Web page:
NEW YORK — Apple CEO Tim Cook has long seen as the humorless and unemotional guy running the show from behind the scenes. But he is beginning to reveal a more assertive and eloquent side, hinting that he’s learning to shoulder more of Steve Jobs’ role as a front man and leader.
On a conference call with journalists and financial analysts this week, Cook showed some fire when talking about competitors, echoing the combative Jobs.
Most Apple watchers have sized up Cook as a competent caretaker of the machine that Apple founder and late CEO Steve Jobs created, but if Cook has latent charisma that can be thawed out further, he may turn into the kind of leader some people think is essential for the company.
In a blog post Wednesday, George Colony, CEO of Forrester Research, predicted that Apple Inc. will go the way of Sony, fading away now that Jobs is not around to inspire. “Without the arrival of a new charismatic leader it will move from being a great company to being a good company,” he wrote.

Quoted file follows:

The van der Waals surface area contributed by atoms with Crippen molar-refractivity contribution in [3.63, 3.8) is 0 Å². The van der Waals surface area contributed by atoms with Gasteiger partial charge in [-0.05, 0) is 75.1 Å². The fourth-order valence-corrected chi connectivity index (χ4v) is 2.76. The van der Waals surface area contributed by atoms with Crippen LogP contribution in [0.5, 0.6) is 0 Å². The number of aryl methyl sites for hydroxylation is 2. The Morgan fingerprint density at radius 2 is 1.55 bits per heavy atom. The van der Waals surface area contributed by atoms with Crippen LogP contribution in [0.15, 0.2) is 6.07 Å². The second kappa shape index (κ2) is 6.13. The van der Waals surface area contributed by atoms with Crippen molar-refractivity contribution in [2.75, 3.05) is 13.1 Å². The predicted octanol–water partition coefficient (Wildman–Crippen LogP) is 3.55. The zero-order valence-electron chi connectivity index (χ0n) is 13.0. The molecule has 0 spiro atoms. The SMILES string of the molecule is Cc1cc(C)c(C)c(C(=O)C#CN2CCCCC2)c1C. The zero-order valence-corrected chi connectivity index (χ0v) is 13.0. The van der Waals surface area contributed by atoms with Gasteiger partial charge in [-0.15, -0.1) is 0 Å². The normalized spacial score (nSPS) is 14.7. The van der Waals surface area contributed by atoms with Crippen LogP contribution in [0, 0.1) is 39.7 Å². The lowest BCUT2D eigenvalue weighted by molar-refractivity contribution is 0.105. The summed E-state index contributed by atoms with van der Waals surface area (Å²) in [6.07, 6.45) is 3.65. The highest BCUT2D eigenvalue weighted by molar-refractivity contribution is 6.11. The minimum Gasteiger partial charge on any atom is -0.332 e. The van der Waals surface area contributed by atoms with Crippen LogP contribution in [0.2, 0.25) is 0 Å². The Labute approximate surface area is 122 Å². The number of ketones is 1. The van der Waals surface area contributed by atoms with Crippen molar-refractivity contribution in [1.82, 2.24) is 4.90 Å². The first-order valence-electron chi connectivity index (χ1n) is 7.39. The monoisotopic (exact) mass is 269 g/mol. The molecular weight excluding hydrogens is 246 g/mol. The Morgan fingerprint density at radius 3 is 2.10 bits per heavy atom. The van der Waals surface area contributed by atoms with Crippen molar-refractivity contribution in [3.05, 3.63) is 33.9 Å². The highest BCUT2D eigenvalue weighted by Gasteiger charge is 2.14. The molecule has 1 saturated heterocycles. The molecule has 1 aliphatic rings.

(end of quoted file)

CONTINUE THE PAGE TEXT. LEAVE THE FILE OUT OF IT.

Even while Jobs was alive, Cook handled appearances in front of Wall Street analysts. He spoke precisely and calmly, and his language wasn’t very quotable. At a Goldman Sachs investors meeting in February, for instance, he said “our high order bit is we want to please customers.” A “high order bit” is a computer science term for the most important piece of data in a set.
Carmine Gallo, a communications coach and the author of several books about Apple, said that while it’s clear Cook is a much less emotive communicator than Jobs, he could become an effective one.
“Remember, Steve Jobs’ stage presence was honed over decades of trying to improve his style and his communications skills. The Steve Jobs of the mid-70s was not nearly as polished and charismatic as the Steve Jobs that we knew until last year,” Gallo said.
But most importantly, Gallo said, it’s evident that Cook cares deeply about Apple.
Cook revealed some of that passion at the February conference. Toward the end of the talk, he said there was “no better thrill” for him than going to a gym or to Starbucks and seeing people using their iPhones or iPads.
“These are the things that bring a smile to my face, and there is no replacement or substitute for that,” Cook said.